In Salvo 15 (Winter 2010), Richard W. Stevens offers “What Gandalf Systems Tell Us About Intelligent Design”:
I first saw Gandalf in 1974. No, not the wizard of The Lord of the Rings. This Gandalf was the colorful box attached to a PDP 11-40 computer, its lights blinking almost rhythmically amid a tangle of wires in the slightly dusty lab office. It had a label in faux Olde English lettering with that whimsical brand name.What was this device named Gandalf? It was a modem, an electronic machine that translates information from one symbolic form to another. A modem is a device that mod ulates (encodes) and demodulates (decodes). Modems allow computers to communicate with one another over telephone lines, cable connections, or wireless links.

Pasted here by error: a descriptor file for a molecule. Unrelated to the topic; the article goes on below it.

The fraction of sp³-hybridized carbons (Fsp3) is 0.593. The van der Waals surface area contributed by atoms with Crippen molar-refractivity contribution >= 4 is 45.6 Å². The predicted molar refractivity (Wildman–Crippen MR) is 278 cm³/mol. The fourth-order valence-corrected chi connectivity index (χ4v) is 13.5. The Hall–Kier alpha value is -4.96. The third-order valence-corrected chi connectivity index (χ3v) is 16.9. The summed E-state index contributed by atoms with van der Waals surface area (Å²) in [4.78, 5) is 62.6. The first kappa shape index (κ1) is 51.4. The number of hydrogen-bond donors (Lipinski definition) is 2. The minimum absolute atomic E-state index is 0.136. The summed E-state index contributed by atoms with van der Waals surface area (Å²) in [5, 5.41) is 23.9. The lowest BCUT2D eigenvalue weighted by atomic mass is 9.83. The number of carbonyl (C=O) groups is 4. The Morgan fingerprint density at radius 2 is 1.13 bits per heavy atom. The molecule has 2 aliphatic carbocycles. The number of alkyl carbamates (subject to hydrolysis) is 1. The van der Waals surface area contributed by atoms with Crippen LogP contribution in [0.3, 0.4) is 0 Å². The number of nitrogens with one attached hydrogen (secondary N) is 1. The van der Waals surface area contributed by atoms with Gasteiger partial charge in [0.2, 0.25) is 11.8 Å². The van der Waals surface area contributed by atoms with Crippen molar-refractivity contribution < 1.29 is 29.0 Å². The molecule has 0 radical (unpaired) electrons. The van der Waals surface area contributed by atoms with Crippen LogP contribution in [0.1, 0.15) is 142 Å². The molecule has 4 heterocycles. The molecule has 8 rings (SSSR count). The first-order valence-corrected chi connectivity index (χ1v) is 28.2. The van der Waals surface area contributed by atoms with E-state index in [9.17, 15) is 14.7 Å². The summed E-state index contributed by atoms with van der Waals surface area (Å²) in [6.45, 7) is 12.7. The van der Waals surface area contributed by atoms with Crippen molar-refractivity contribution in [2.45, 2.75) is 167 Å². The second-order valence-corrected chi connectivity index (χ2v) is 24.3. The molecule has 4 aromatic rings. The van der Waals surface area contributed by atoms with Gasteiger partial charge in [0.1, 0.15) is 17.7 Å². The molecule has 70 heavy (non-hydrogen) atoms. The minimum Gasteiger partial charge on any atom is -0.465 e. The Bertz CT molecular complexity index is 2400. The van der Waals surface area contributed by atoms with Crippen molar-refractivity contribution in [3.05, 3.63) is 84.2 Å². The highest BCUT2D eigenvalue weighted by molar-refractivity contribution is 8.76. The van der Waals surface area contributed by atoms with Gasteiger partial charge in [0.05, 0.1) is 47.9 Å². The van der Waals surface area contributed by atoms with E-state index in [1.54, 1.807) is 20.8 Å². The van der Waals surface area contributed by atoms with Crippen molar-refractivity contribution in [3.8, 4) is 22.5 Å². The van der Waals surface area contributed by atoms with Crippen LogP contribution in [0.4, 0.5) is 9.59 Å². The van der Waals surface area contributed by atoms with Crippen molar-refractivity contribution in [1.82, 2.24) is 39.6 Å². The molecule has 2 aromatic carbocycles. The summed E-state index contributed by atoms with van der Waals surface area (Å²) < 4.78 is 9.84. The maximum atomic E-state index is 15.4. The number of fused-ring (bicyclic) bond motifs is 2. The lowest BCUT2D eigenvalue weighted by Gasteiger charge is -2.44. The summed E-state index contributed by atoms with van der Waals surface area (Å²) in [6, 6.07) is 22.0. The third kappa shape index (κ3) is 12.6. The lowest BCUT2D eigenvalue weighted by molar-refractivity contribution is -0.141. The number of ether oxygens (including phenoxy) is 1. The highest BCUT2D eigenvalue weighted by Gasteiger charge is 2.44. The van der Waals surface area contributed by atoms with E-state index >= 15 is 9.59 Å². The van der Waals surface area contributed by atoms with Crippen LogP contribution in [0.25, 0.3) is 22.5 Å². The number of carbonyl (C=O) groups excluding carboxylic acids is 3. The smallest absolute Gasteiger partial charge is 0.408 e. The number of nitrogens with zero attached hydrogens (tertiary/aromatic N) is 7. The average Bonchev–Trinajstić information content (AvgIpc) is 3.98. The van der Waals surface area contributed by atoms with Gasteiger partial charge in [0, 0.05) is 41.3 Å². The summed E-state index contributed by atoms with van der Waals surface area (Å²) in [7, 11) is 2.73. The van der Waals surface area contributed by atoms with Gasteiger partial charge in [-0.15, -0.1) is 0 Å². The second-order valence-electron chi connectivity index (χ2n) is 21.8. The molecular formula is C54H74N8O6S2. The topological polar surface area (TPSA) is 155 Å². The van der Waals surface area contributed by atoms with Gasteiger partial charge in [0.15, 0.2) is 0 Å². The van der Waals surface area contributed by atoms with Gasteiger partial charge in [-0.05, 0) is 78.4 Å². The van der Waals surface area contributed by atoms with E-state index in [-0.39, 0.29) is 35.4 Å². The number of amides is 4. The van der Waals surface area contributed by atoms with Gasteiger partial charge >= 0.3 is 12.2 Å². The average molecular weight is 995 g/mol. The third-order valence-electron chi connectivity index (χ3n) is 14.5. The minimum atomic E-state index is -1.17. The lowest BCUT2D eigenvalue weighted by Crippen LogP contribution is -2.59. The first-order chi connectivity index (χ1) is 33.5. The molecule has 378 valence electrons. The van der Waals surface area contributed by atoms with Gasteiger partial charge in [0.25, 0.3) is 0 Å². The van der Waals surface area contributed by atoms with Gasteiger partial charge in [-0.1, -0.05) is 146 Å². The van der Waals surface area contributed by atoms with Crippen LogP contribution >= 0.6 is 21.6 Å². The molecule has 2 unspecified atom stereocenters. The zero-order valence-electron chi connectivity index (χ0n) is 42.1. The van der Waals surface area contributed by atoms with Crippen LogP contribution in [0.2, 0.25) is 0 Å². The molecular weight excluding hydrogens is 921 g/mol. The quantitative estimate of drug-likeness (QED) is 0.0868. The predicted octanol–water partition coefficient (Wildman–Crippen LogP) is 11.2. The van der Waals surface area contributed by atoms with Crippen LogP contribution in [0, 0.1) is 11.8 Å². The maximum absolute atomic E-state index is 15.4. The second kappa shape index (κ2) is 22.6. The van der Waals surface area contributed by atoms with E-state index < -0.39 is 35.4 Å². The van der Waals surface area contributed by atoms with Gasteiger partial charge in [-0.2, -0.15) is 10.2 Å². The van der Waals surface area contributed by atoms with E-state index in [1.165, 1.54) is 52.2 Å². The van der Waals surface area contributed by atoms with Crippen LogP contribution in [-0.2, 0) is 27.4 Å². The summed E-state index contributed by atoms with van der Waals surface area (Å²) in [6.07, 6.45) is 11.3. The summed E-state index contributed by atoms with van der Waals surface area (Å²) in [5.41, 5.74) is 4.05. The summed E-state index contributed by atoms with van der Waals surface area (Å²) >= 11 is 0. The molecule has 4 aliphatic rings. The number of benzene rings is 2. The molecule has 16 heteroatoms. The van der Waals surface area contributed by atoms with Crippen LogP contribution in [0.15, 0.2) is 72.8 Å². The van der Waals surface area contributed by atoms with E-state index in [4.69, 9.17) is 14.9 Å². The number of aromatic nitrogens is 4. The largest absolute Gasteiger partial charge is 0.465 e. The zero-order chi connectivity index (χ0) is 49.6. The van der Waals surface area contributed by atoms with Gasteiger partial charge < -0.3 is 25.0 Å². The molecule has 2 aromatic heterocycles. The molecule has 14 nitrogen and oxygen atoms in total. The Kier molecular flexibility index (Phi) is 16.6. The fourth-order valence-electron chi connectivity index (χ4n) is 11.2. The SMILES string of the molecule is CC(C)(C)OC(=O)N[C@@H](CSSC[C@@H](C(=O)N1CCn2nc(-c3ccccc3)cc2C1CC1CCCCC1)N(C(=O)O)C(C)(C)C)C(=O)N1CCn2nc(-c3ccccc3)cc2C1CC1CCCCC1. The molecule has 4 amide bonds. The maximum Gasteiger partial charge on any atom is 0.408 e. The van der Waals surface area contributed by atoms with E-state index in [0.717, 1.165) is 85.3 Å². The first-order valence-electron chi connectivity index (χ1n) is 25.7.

The 1974 Gandalf modem converted digital data into tones to send over a telephone line, and also converted tone codes coming in via that line back into digital data. If your personal computer or e-phone connects via WiFi, then there are two modems involved to convey data over that connection.
In short, a modem is an encoder–decoder device. With a wink to J. R. R. Tolkien, let’s call any device that receives information, encodes it into symbols, and can receive the same kinds of symbols and convert them into information, a Gandalf system. And let’s consider this idea: the existence of a Gandalf system gives strong evidence of intelligent design. More here.